Editor’s Note: Sam Kiley is a senior CNN international correspondent. The opinions in this article belong to the author.
You don’t have to be writhing in the visions of Armageddon to suffer more than a shudder when reading the words of Irish poet W.B. Yeats against the backdrop of the latest American threats aimed at Syria.
Did the great wordsmith reveal as much poesy as prophesy when, in 1919, he appeared to foresee the differences – and dangers – of the Obama administration’s transition to Trump when it comes to Syria when he wrote “The Second Coming?”
“The best lack all conviction…” Yeats wrote.
A more succinct summation of Obama’s own admission that he had “no strategy” on how to deal with Syria in the early stages of the uprising against Bashar al-Assad would be hard to find.
This week, though, we’ve seen verbal clashes between the US and Russia at the United Nations Security Council, which remind one of how that Yeats line continues: “… while the worst / Are full of passionate intensity.”
Outrage over the images of children frozen in death, their mouths gagged with foam as the alleged victims of another Syrian government gas attack on its own people, has led Nikki Haley, the US ambassador to the UN, to call the perpetrator behind the attack “a monster.”
Such passionate intensity is understandable. There’s something visceral about killing with gas. It recalls the Holocaust. It conjures up almost identical photographs of Saddam Hussein’s attack on the Kurds of Halabja.
Anger at such images, though, is nothing more than “passionate intensity.” Only Turkey’s government and a handful of other less important regional figures can claim otherwise. The Turks have consistently called for a no-fly zone to be imposed over Syria to keep its air force from bombing its own people. No one else has.
Obama didn’t even have the courage of his lack of convictions to observe his own red line on the use of nerve agents by Syria against Syrians.
Interventions and support of rebels fighting the Assad regime have been limited to giving them enough support to die slowly at the hands of a nexus of Damascus, Iran and Russia.
British, French, American and worldwide expressions of outrage cannot obscure the fact that getting rid of Assad has always spooked world capitals more than the horrors he inflicted on his own people.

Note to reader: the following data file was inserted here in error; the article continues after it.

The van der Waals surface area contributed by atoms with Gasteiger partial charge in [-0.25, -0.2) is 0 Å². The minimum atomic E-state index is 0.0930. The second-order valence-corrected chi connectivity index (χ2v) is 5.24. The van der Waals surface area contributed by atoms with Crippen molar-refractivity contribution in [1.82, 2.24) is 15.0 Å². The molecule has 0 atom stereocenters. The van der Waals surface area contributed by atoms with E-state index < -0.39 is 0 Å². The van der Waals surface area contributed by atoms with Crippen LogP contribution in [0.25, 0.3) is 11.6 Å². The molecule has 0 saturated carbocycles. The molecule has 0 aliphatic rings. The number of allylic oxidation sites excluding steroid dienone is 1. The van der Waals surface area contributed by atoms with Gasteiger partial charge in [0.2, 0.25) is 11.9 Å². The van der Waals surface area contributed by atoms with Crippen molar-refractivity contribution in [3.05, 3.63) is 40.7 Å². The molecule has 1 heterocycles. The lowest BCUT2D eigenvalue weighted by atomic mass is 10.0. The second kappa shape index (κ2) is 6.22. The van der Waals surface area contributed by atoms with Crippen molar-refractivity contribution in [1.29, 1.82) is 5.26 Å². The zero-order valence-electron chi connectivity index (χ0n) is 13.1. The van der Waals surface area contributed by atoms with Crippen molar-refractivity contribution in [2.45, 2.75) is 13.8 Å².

The UN stopped counting the numbers of dead in Syria’s civil war when it hit half a million four years ago. It was all just a bit much.
It makes no difference to a dead Syrian child if they are bombed or gassed. The end state is the same and the process probably just as agonizing.
It’s true that nerve gasses like sarin and VX – both produced in Syria – are banned under international law. But war is the application of violence in order to break an enemy.
Britain firebombed Dresden in the Second World War. The US nuked Hiroshima and Nagasaki. Both mass attacks on civilians were intended to force the surrender of the Germans and the Japanese.
If Assad used nerve agents again, he’s in violation of an agreement he signed to rid his country of them and of wider international laws – again, this is true.
But he’s been committing war crimes against his own people for years – and with impunity.
The threat of some kind of punishment now will be deliberately calibrated, he knows, to be a little painful but not enough to topple his regime.
Worse, though, is that it risks testing the laws of unintended consequences.
Syria is now a crucible of war that threatens to spill over and ignite the entire region and perhaps even spread worldwide.
In Lebanon and Israel, Hezbollah and the Israeli Defence Forces agree on one thing: that war between them may be almost unavoidable as a result of a sudden escalation in Syria. And both sides recognize the carnage that would distinguish such a conflict would be catastrophic for both.
But as Israel continues to try and degrade Iranian influence with the Syrian regime and its support for Hezbollah by attacking targets in Syria, the opportunity for accidental escalation into regional conflict grows.
These regional rivalries are dangerous enough.
Imagine a scenario in which a Russian air defense missile shoots down an American aircraft launched as a result of “passionate intensity” and a desire for revenge in the name of gassed children.
Or one in which a Russian command and control centre in a Syrian airfield is annihilated by an allied bomb and Russia retaliates with a cruise missile against the US fleet in the Mediterranean. The threat of escalation through accident is real.
Now is not the moment to launch half-baked punishment raids against Syria, or her allies.
Economic sanctions, imposed by the EU and US, are beginning to cripple the Russian economy.
This week Moscow’s MOEX index fell by around 8%. The ruble tumbled by around 4% – its biggest fall since 2016.
Smart sanctions targeting the Assad regime, strangling the ability of Russia to function as a destabilizing force in a rickety house of international law, are not glamorous. They’re less satisfying than the gut instinct to punish those who commit revolting crimes.
But they have a lot less risk than “Mere anarchy is loosed upon the world.” The introduction of superpower violence risks a “blood dimmed tide” – again, Yeats’ words – sweeping through the Middle East and beyond. It’s not worth the risk.